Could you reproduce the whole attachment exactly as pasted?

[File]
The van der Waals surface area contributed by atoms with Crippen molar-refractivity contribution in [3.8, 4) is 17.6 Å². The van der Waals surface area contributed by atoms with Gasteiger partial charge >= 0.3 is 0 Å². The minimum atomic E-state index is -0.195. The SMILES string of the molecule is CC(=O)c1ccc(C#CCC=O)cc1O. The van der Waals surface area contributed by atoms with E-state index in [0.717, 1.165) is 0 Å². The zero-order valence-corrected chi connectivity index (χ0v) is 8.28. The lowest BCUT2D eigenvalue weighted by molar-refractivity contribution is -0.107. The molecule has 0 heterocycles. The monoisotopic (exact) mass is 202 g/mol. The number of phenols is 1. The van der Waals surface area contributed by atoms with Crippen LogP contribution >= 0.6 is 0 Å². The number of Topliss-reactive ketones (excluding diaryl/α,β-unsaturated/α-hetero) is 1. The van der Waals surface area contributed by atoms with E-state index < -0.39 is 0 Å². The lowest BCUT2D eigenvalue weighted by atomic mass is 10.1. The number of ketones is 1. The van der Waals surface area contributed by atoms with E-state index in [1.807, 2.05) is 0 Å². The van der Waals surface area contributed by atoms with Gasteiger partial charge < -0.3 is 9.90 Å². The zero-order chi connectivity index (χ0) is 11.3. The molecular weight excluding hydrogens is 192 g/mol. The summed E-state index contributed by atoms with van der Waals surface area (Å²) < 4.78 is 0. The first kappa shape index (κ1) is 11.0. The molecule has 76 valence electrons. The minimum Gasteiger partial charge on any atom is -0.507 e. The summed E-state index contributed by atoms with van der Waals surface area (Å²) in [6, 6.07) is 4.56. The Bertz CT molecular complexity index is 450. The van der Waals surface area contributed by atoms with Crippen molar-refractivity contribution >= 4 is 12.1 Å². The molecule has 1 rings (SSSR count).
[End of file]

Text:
The van der Waals surface area contributed by atoms with Crippen molar-refractivity contribution in [3.8, 4) is 17.6 Å². The van der Waals surface area contributed by atoms with Gasteiger partial charge >= 0.3 is 0 Å². The minimum atomic E-state index is -0.195. The SMILES string of the molecule is CC(=O)c1ccc(C#CCC=O)cc1O. The van der Waals surface area contributed by atoms with E-state index in [0.717, 1.165) is 0 Å². The zero-order valence-corrected chi connectivity index (χ0v) is 8.28. The lowest BCUT2D eigenvalue weighted by molar-refractivity contribution is -0.107. The molecule has 0 heterocycles. The monoisotopic (exact) mass is 202 g/mol. The number of phenols is 1. The van der Waals surface area contributed by atoms with Crippen LogP contribution >= 0.6 is 0 Å². The number of Topliss-reactive ketones (excluding diaryl/α,β-unsaturated/α-hetero) is 1. The van der Waals surface area contributed by atoms with E-state index < -0.39 is 0 Å². The lowest BCUT2D eigenvalue weighted by atomic mass is 10.1. The number of ketones is 1. The van der Waals surface area contributed by atoms with E-state index in [1.807, 2.05) is 0 Å². The van der Waals surface area contributed by atoms with Gasteiger partial charge < -0.3 is 9.90 Å². The zero-order chi connectivity index (χ0) is 11.3. The molecular weight excluding hydrogens is 192 g/mol. The summed E-state index contributed by atoms with van der Waals surface area (Å²) < 4.78 is 0. The first kappa shape index (κ1) is 11.0. The molecule has 76 valence electrons. The minimum Gasteiger partial charge on any atom is -0.507 e. The summed E-state index contributed by atoms with van der Waals surface area (Å²) in [6, 6.07) is 4.56. The Bertz CT molecular complexity index is 450. The van der Waals surface area contributed by atoms with Crippen molar-refractivity contribution >= 4 is 12.1 Å². The molecule has 1 rings (SSSR count).